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THE ADDICTION I OVERCAME


We don’t typically view the feeling of insecurity as an addiction. I always saw it as a personality trait I was born with, but I’ve come to see insecurity and self-doubt in the same way that an alcoholic will drink to stuff down their feelings - to avoid feeling uncomfortable or tense.


The belief that insecurity was just who I was, kept me hooked to a life that became increasingly small and constricted. In the same way that my temporary addiction to alcohol in my 20s left me with some awful hangovers, my addiction to insecure thinking led to other addictive behaviors such as excessive people-pleasing; hiding out and playing small, constant second-guessing, and never feeling comfortable expressing myself. These habits stayed with me for decades.


It’s hard to swim against a current. Some currents are strong. It’s so much easier to go with the flow, and if you’ve lived with insecurity and self-doubt most of your life, that is the current you flow with even though it makes your life feel small and restricted. Ironically, this is where you’ve come to feel most at home - most comfortable. This is you going with your flow.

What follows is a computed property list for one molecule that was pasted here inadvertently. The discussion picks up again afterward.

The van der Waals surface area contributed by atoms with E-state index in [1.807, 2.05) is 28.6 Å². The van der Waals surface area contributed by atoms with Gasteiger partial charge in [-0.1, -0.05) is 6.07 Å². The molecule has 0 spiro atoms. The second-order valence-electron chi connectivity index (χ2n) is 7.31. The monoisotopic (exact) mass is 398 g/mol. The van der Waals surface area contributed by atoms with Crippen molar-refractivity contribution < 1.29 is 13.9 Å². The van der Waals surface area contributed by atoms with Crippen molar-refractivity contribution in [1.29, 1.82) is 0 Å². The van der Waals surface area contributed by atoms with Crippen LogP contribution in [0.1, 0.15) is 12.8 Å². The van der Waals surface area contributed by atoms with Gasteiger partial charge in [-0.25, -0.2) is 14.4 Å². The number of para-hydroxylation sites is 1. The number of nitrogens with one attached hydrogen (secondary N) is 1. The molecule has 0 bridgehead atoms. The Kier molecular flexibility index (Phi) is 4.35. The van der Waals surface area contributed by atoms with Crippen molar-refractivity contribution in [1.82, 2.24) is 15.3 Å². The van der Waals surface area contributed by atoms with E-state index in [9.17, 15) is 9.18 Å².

Not everyone who drinks alcohol becomes addicted. Some of us can take it or leave it. And it’s the same with insecurity. Not everyone turns it into a habitual lifestyle that plays havoc with your life. And that’s the habit I have broken for good. I can still feel insecure. I can still feel like an imposter, but I now know that they are just early seeds that were planted by someone in my childhood. That’s all.


Doing what you love - going after your dreams - is really, really, important because that’s where the joy of life resides. Don’t be fooled into believing that hanging out with your insecurity and self-doubt will bring about a comfortable life.


It takes much more energy to play small, hold yourself back, and talk yourself out of doing something than to play full out. Playing small is so much more draining.

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